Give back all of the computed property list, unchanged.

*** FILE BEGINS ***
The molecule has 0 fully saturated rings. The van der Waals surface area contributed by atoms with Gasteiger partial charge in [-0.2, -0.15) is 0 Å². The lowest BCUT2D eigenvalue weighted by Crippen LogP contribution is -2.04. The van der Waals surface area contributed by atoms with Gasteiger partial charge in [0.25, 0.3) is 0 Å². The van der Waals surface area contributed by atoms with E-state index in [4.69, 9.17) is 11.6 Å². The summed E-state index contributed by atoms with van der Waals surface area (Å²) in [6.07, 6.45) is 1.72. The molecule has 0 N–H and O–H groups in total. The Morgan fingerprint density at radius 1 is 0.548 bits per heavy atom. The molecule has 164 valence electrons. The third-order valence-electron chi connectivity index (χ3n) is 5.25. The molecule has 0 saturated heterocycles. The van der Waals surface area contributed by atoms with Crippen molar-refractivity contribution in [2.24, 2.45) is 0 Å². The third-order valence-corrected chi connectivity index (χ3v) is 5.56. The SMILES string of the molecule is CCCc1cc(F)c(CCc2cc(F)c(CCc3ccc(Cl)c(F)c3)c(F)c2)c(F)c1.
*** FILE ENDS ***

The molecule has 0 fully saturated rings. The van der Waals surface area contributed by atoms with Gasteiger partial charge in [-0.2, -0.15) is 0 Å². The lowest BCUT2D eigenvalue weighted by Crippen LogP contribution is -2.04. The van der Waals surface area contributed by atoms with Gasteiger partial charge in [0.25, 0.3) is 0 Å². The van der Waals surface area contributed by atoms with E-state index in [4.69, 9.17) is 11.6 Å². The summed E-state index contributed by atoms with van der Waals surface area (Å²) in [6.07, 6.45) is 1.72. The molecule has 0 N–H and O–H groups in total. The Morgan fingerprint density at radius 1 is 0.548 bits per heavy atom. The molecule has 164 valence electrons. The third-order valence-electron chi connectivity index (χ3n) is 5.25. The molecule has 0 saturated heterocycles. The van der Waals surface area contributed by atoms with Crippen molar-refractivity contribution in [2.24, 2.45) is 0 Å². The third-order valence-corrected chi connectivity index (χ3v) is 5.56. The SMILES string of the molecule is CCCc1cc(F)c(CCc2cc(F)c(CCc3ccc(Cl)c(F)c3)c(F)c2)c(F)c1.